Red Ribbon Week is the oldest and largest drug prevention campaign in the country. Although the start and end dates can vary slightly depending on the organization and source, Red Ribbon Week generally takes place the last full week in October, with the weekends before and following the last full week included as appropriate celebration dates. This year Red Ribbon Week will be celebrated October 22-30, 2011.
Red Ribbon Week serves as a vehicle for communities and individuals to take a stand for the hopes and dreams of our children through a commitment to drug prevention and education and a personal commitment to live drug free lives with the ultimate goal being the creation of drug free America.
And, perhaps more importantly, Red Ribbon Week commemorates the ultimate sacrifice made by DEA Special Agent Enrique “Kiki” Camarena, who died at the hands of drug traffickers in Mexico while fighting the battle against illegal drugs to keep our country and children safe.
Camarena grew up in a house with a dirt floor. He had hopes and dreams of making a difference. He worked his way through college, served in the Marines, and became a police officer. When he decided to join the U.S. Drug Enforcement Administration, his mother tried to talk him out it. “I can’t not do this,” he told her. “I’m only one person, but I want to make a difference.”
The DEA sent Camarena to work undercover in Guadalajara, Mexico investigating a major drug cartel believed to include officers in the Mexican army, police and government. He was extremely close to unlocking a multi-billion dollar drug pipeline.
On Feb. 7, 1985, the 37-year-old Camarena left his office to meet his wife for lunch. Five men appeared at the agent’s side and shoved him in a car and kidnapped him. One month later, Camarena’s body was found in a shallow grave. He had been brutally tortured to death.
Within weeks of his death in March of 1985, Camarena’s Congressman, Duncan Hunter, and high school friend Henry Lozano, launched Camarena Clubs in Imperial Valley, California, Camarena’s home. Hundreds of club members pledged to lead drug-free lives to honor the sacrifices made by Camarena and others on behalf of all Americans. These pledges were delivered to First Lady Nancy Reagan at a national conference of parents combating youth drug use. Several state parent organizations then called on community groups to wear red ribbons during the last week of October as a symbol of their drug-free commitment.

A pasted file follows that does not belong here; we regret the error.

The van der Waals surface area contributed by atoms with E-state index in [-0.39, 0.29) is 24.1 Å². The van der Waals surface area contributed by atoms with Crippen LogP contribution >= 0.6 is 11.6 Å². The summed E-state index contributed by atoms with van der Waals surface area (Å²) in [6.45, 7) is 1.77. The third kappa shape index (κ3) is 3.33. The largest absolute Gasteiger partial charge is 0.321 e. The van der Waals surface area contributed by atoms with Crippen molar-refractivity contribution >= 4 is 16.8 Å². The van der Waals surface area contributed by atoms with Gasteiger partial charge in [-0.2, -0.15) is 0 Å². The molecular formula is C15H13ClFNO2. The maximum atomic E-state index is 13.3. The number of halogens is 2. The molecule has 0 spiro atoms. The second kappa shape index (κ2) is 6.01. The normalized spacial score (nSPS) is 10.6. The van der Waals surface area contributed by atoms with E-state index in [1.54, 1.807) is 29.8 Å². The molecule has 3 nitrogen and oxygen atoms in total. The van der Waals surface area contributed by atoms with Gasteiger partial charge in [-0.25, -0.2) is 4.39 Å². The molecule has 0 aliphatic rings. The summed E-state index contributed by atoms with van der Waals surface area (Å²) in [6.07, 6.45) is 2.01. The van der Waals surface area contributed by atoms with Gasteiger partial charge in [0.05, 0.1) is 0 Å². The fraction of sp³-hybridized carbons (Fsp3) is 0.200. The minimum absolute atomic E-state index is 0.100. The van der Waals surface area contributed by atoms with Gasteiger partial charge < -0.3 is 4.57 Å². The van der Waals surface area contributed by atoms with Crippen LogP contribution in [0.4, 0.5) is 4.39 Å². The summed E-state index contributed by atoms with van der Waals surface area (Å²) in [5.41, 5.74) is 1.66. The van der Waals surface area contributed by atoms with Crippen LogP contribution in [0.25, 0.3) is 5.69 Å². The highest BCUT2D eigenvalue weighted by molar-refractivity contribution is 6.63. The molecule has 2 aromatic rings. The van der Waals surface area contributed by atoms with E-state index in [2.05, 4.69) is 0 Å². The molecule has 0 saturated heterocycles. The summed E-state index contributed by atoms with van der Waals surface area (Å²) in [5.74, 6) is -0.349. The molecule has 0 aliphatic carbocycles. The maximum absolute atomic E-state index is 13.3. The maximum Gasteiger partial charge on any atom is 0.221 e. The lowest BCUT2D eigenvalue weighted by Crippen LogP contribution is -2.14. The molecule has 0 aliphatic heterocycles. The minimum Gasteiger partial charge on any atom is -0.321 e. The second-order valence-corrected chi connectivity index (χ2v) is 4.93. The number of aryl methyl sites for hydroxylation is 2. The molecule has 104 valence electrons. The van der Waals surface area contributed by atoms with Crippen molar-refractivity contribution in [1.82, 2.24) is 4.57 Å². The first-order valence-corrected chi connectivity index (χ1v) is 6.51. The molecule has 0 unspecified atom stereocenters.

The first Red Ribbon Week celebrations were held in La Mirada and Norwalk, California. In 1988, the National Family Partnership (NFP) coordinated the first National Red Ribbon Week with President and Mrs. Reagan serving as honorary chairpersons.
Today, Red Ribbon Week is nationally recognized and celebrated, helping to preserve Special Agent Camarena’s memory and further the cause for which he gave his life. The Red Ribbon Campaign also became a symbol of support for the DEA’s efforts to reduce demand for drugs through prevention and education programs. By wearing a red ribbon during Red Ribbon Week, Americans demonstrate their ardent opposition to drugs. They pay homage not only to Special Agent Camarena, but to all men and women who have made the ultimate sacrifice in support of our nation’s struggle against drug trafficking and abuse.
Here are just a few ways to celebrate Red Ribbon Week. I’m sure you can think of many more.
· Wear a red ribbon yourself, and encourage your relatives, your friends, your neighbors, your boss, and your coworkers to do the same.
· Place red ribbons and bows all over the community – office buildings, posts, trees, billboards, mailboxes, bicycles, dogs, buses, car antennas, front doors, fire trucks, police cars, hospitals, schools, churches, offices, businesses, etc.
· Hold decoration contests.
· Involve Civic Clubs, volunteer organizations such as the Senior Citizens, youth organizations such as YMCA, Boy and Girl Scouts, and Sunday School classes.
· Invite a speaker to talk to your school, organization, or business about current drug trends, and the harmful effects of tobacco, alcohol, and other drugs on lives, families, brains, bodies, and futures.
· At school, involve English, Social Studies, Science, Health, Speech, Journalism, and Audio-Visual Communications classes in research and reports regarding the current use and harmful effects of tobacco, alcohol and other drugs. Mathematics, and Economics classes could examine the effect on our economy regarding the costs of drug use, law enforcement, and public health care.
· Take 5 minutes of yours and your child’s time to express clearly your stand on the use of tobacco, alcohol, and other drugs.
· Make family pledge cards and everybody in the family sign one.
· Write thank you letters to businesses in your community for celebrating Red Ribbon Week.
Let’s work to make this a drug free community.